There’s no such thing as safe.
Kate Harker wants to be as ruthless as her father. After five years and six boarding schools, she’s finally going home to prove that she can be.
August Flynn wants to be human. But he isn’t. He’s a monster, one that can steal souls with a song. He’s one of the three most powerful monsters in a city overrun with them. His own father’s secret weapon.
Their city is divided.
Their city is crumbling.
Kate and August are the only two who see both sides, the only two who could do something.
But how do you decide to be a hero or a villain when it’s hard to tell which is which?
Violence breeds violence.
I really enjoyed This Savage Song. While the premise of monsters and humans isn’t a new one, Schwab made the story fresh and exciting with her monstrous characters and their endearing personalities. August, a monster known as a Sunai, wishes he could revoke his nature in favour of humanity and fitting in. Kate, the daughter of the man who rules Verity City (or V-City) with an iron fist and an army of monsters, determined to prove to her father that she is not her mother. The two have opposite goals but embark on the same journey of self-discovery in a place where the shadows are literally what go bump in the night.
In this world monsters and people… cohabit. I don’t want to say co-exist because coexisting implies a peaceful living situation. The citizens of V-City live in fear of the monsters − the Corsai and Malchai − that lurk in the shadows. Residents of North City are able to buy a degree of protection and a sense of safety due to Harker’s grip on monsters but a lot of the time it seems all for naught. However, such a system is entirely lacking from the Flynns in South City. But while I may love this setting that Schwab created, I’m still a bit cloudy on the specifics of how these monsters come into being. Especially Malchai and Sunai, the third type of monster.
The plot of this book has many layers. On a micro scale there is the personal journeys of both August and Kate, and on a more macro scale is the state of V-City itself. The prosperous North City, run by Callum Harker and his army of monsters, and the South City ruins, home to the Flynns and their Sunai children: Ilsa, Leo, and August. Given the setting, the story takes place in a state of perpetual danger. From the monsters themselves and the question of when the tension between Harker and Flynn will break out in war once again. Though the plot did peak pretty early and some events toward the end were a bit predictable, I completely appreciated the entire stage of events for their collective impact on the protagonists as characters.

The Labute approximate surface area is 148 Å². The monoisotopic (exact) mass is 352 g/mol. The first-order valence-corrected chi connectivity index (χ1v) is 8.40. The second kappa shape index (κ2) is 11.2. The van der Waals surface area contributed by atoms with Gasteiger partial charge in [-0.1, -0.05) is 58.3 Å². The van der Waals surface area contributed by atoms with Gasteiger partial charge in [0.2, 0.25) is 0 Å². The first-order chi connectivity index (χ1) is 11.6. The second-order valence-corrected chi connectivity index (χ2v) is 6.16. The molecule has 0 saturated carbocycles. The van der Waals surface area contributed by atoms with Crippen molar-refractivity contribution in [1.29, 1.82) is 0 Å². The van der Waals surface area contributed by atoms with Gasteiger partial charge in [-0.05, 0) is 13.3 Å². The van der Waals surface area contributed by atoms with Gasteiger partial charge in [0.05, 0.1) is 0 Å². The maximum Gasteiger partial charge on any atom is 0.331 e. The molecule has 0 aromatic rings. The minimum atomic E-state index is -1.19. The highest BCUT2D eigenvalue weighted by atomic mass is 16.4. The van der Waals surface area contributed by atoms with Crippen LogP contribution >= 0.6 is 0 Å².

Character-wise I definitely enjoyed reading August’s chapters more than Kate’s − especially at the start. But as the book went on, Kate became slightly less destructive and I was actually able to feel for her at the end. She wasn’t a bad character, I’ve just seen her − or who she was at the beginning − in so many other books. Schwab did try to make her stand apart from the others by adding an element of disability to her in that she was partially hearing impaired and had facial scars. But her deafness didn’t affect her ability to function in dangerous situations that much and I wish it had played in to the story a bit more.
Once again, Schwab has created a world in which I’m fascinated with. I’m not as engrossed as I am in the world of The Archived, nor am I attached to the characters like I am with those in A Darker Shade of Magic. But all things considered, This Savage Song is a solid story and I’m beyond intrigued to see where it goes in the sequel, Our Dark Duet.